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Thursday, 10 January 2013

The mereology of rhythm

"Les formules sélon lesquelles "la chose nie ce qu'elle n'est pas" ou "se distingue de tout ce qu'elle n'est pas" sont de monstres logiques (le Tout de ce que n'est pas la chose) au service de l'identité." Deleuze, DR, 70.

Aharon Link suggests that we shall take reflections about capture instead of clausure, heterochrony, accelerationism, drift repetition and entrainement to be heading towards a rhythm-oriented ontology. If we take rhythm to underlie being and nothingness, we consider that irreversible time underlies the discussion about origins, wholes and emptiness. Silence, if complete, is a rhythm. The extensive continuum is a rhythm. The apeiron and Anaxagoras' assembled whole are rhythms. Also, mereological considerations would have to be rethought in terms of rhythm. For instance, maybe it will make no sense to make assumptions (that are at the service of identity, as Deleuze reminds us) concerning a whole such that we can consider the difference between such a whole and any thing. Any collection of rhythms is partial because rhythm tends to be junky - every rhythm is a part. There is no nothingness as an origin, no whole as an origin. Priority monism is then maybe discarded. Plus, rhythms are incorrigibly indexical: they enjoy nothing like a priority of the world expressed over the expressing monads that Leibniz seems to hold (contra Whitehead). Such priority is a form of monism in Leibniz.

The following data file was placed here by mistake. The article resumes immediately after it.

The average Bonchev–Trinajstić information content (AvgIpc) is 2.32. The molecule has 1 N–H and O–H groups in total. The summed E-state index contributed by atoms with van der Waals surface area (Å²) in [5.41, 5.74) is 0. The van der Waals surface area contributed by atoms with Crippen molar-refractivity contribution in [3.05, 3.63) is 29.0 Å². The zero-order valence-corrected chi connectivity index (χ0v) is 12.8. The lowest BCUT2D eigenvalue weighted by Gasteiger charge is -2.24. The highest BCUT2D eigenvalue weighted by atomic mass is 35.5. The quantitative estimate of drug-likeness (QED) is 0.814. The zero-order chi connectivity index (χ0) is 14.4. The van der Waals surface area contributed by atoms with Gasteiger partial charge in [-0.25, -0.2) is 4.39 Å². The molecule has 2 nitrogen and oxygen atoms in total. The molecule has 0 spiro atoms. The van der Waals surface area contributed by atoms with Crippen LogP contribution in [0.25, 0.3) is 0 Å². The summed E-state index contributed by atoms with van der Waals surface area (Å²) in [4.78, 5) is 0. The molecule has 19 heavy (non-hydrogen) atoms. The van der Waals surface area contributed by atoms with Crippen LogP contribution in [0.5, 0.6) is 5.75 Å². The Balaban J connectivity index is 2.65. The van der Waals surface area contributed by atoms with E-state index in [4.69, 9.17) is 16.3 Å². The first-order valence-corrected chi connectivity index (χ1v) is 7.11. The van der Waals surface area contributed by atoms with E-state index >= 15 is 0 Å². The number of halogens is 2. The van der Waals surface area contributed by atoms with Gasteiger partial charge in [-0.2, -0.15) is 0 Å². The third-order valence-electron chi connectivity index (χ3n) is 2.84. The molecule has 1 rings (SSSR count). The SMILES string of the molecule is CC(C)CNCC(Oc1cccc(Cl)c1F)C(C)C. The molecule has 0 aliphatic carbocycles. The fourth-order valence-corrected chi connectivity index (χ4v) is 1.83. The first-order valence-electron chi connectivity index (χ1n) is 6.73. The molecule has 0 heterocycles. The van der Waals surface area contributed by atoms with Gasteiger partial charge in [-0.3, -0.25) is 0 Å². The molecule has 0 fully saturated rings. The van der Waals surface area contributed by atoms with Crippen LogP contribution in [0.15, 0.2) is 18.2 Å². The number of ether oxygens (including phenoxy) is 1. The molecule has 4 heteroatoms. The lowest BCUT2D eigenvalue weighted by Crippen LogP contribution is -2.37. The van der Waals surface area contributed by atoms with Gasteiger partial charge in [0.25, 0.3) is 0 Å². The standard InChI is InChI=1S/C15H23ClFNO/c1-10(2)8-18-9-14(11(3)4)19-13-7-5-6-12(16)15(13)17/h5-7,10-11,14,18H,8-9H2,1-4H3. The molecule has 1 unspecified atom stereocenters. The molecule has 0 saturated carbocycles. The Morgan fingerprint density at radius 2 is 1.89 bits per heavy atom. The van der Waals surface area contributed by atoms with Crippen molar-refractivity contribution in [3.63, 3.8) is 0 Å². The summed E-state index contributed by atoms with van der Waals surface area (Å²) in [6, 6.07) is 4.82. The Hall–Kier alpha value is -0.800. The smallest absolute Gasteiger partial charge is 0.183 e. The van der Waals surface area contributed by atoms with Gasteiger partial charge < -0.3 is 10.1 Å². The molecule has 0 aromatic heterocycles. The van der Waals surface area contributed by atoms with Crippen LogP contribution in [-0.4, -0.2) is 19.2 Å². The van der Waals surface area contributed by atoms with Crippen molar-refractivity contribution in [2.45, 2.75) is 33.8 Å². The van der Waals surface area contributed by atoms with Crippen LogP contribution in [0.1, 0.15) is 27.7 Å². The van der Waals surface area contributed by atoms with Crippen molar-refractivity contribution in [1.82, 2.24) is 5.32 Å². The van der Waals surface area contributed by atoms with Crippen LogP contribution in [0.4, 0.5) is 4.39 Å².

Rhythms could be the ultimate way to vindicate Heraclitus remarks on what is still and what moves and his claim (DK B30) that the world is made of measures - and not a creation.

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